The outlook in England is even bleaker. One in five of the nation’s most seriously ill Covid patients is an unvaccinated pregnant woman, the National Health Service (NHS) said in a statement on Monday. Pregnant women accounted for almost one-third (32%) of all women aged 16 to 49 on extracorporeal membrane oxygenation (ECMO) – a medical therapy used only when a patient’s lungs are so damaged that a ventilator cannot maintain oxygen levels, the NHS said. That figure was up from just 6% at the start of the pandemic. NHS figures have been released to encourage pregnant women to get vaccinated. England’s chief midwife Jacqueline Dunkley-Bent said the statistics were “another stark reminder that the Covid-19 vaccine can keep you, your baby and your loved ones safe and out of the world. ‘hospital”.
Globally, Covid vaccine guidelines for pregnant and breastfeeding people still vary, with 51 countries explicitly recommending that some or all pregnant people receive the vaccine, according to the COMIT Covid-19 Maternal Immunization Tracker. Vaccines are licensed for pregnant women in 53 countries and in 23 other countries for people who are essential health workers or have underlying health problems. A total of 32 countries do not yet recommend the vaccine for pregnant women.
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Q: Do Covid vaccines affect pregnancy, fertility or menstruation?
Two studies published in September show that Covid vaccines do not increase the risk of miscarriage. CDC researchers studied data from more than 2,000 pregnant women who were vaccinated. They found no higher risk in this group than for pregnant women in general. Miscarriages are common – between 11% and 22% of all recognized pregnancies end in miscarriages before 20 weeks gestation, they said. This rate did not increase among those vaccinated, according to the researchers.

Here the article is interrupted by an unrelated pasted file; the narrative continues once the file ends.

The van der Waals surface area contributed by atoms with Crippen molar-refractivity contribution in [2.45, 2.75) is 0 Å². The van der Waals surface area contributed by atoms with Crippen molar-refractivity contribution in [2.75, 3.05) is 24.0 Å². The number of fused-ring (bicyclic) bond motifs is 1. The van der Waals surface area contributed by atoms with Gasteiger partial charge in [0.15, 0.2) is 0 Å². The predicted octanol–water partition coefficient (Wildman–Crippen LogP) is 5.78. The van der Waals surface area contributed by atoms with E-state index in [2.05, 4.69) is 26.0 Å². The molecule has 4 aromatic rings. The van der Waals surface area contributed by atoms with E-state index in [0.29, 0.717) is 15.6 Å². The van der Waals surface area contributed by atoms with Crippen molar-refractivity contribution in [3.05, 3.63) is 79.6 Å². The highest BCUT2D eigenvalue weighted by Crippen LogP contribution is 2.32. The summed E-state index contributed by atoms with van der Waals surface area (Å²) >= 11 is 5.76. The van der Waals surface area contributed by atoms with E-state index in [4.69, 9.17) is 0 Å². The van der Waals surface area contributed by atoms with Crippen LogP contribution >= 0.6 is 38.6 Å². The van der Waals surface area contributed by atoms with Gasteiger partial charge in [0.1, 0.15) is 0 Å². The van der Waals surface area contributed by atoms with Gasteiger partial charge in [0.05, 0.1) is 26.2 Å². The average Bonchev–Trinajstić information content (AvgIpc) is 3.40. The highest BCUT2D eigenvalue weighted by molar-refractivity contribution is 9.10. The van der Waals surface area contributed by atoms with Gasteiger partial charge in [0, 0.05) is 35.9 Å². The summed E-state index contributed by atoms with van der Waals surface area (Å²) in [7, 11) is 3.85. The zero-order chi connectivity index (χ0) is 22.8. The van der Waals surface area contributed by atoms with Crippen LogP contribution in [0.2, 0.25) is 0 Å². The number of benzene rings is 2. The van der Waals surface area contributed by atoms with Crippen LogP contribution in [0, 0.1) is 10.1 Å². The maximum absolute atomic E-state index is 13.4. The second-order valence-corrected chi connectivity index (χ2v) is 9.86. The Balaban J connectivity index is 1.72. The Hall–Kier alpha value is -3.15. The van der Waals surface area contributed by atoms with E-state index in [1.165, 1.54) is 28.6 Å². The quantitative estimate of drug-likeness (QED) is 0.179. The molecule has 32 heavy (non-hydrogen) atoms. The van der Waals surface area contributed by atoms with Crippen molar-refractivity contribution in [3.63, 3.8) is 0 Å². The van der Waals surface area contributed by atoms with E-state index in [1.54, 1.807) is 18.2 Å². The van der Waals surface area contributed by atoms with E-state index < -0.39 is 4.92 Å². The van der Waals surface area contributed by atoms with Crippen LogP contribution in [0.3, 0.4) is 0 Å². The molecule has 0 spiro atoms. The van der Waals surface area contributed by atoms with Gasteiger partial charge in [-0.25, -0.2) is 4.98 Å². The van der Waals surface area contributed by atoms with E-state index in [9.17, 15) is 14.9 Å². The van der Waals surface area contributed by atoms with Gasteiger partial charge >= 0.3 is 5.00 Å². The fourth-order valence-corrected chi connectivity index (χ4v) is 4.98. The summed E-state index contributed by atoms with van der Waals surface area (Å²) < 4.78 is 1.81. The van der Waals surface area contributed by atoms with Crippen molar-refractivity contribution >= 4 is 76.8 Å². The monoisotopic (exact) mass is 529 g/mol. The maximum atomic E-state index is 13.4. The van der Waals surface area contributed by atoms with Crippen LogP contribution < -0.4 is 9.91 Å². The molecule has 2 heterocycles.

There is some evidence that the immune response elicited by vaccines and viral infections can temporarily affect menstrual cycles. It is therefore important to study these effects to alleviate fears, according to Dr Victoria Male, reproduction specialist at Imperial College London. “Young women’s reluctance to vaccines is largely driven by false claims that Covid-19 vaccines could harm their chances of future pregnancy,” Male wrote in the British Medical Journal last month. “Failure to thoroughly investigate reports of menstrual changes after vaccination is likely to fuel these fears,” she added.
“Most people who report a change in their period after vaccination find that they return to normal the next cycle and, most importantly, there is no evidence that the Covid-19 vaccination adversely affects fertility,” said Male said.
READINGS OF THE WEEK
Chinese blood bank samples will provide ‘vital clues’ to the origins of the pandemic
The store, which can hold up to 200,000 samples, including those from the last months of 2019, was identified in February of this year by the World Health Organization panel of investigators as a possible source of information that could help determine when and where the virus first spread to humans. .
British schools are new battleground in Covid’s war of disinformation
In a school in central England, a principal had to involve the police after receiving “abusive and threatening messages” from activists who had put up posters accusing the school of “treating children like laboratory animals”.
While parents in the UK are generally required to allow vaccination for children under 16, children can bypass parents reluctant to get vaccinated if a clinician considers them “competent” to do so, the government said. .
Sydney came out of her “cave”
For the first year of the pandemic, Australia has been one of the few major countries to successfully control the virus through strict border restrictions, mandatory quarantine and temporary lockdowns. But in June, a Delta epidemic in Sydney quickly spread to neighboring Victoria and the Australian Capital Territory (ACT). Delays in the rollout of vaccination in the country, in part due to poor supplies, have made the population vulnerable, forcing authorities to impose local closures.
What happens next will be critical for the city and Australia as a whole. Other countries in the region are also closely monitoring whether Sydney can succeed in keeping the number of cases and deaths low enough to avoid overwhelming hospitals, while allowing business to resume and people to continue with their lives.
Breastfeeding May Help Protect Infants From Illness
However, more data is needed to determine the protection these antibodies can provide to the baby.
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